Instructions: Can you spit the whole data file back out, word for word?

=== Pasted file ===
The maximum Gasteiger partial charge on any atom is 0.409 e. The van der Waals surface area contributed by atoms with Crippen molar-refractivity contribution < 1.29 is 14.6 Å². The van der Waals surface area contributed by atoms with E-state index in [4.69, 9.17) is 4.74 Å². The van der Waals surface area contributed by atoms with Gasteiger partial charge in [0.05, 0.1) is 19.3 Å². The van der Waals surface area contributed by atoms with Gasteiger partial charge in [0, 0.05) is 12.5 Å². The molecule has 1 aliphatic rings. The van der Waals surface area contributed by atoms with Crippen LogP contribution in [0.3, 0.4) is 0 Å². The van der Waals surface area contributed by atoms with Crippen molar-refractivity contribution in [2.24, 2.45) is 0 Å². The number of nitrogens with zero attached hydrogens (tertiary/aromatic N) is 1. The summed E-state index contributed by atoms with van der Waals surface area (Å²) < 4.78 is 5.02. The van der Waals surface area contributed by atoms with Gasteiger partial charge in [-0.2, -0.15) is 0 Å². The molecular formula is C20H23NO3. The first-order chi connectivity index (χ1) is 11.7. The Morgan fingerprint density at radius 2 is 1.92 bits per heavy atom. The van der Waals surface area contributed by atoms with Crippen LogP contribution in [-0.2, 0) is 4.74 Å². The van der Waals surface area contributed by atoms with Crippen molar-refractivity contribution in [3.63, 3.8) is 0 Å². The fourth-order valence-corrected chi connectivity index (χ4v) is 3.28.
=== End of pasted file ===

The maximum Gasteiger partial charge on any atom is 0.409 e. The van der Waals surface area contributed by atoms with Crippen molar-refractivity contribution < 1.29 is 14.6 Å². The van der Waals surface area contributed by atoms with E-state index in [4.69, 9.17) is 4.74 Å². The van der Waals surface area contributed by atoms with Gasteiger partial charge in [0.05, 0.1) is 19.3 Å². The van der Waals surface area contributed by atoms with Gasteiger partial charge in [0, 0.05) is 12.5 Å². The molecule has 1 aliphatic rings. The van der Waals surface area contributed by atoms with Crippen LogP contribution in [0.3, 0.4) is 0 Å². The van der Waals surface area contributed by atoms with Crippen molar-refractivity contribution in [2.24, 2.45) is 0 Å². The number of nitrogens with zero attached hydrogens (tertiary/aromatic N) is 1. The summed E-state index contributed by atoms with van der Waals surface area (Å²) < 4.78 is 5.02. The van der Waals surface area contributed by atoms with Gasteiger partial charge in [-0.2, -0.15) is 0 Å². The molecular formula is C20H23NO3. The first-order chi connectivity index (χ1) is 11.7. The Morgan fingerprint density at radius 2 is 1.92 bits per heavy atom. The van der Waals surface area contributed by atoms with Crippen LogP contribution in [-0.2, 0) is 4.74 Å². The van der Waals surface area contributed by atoms with Crippen molar-refractivity contribution in [3.63, 3.8) is 0 Å². The fourth-order valence-corrected chi connectivity index (χ4v) is 3.28.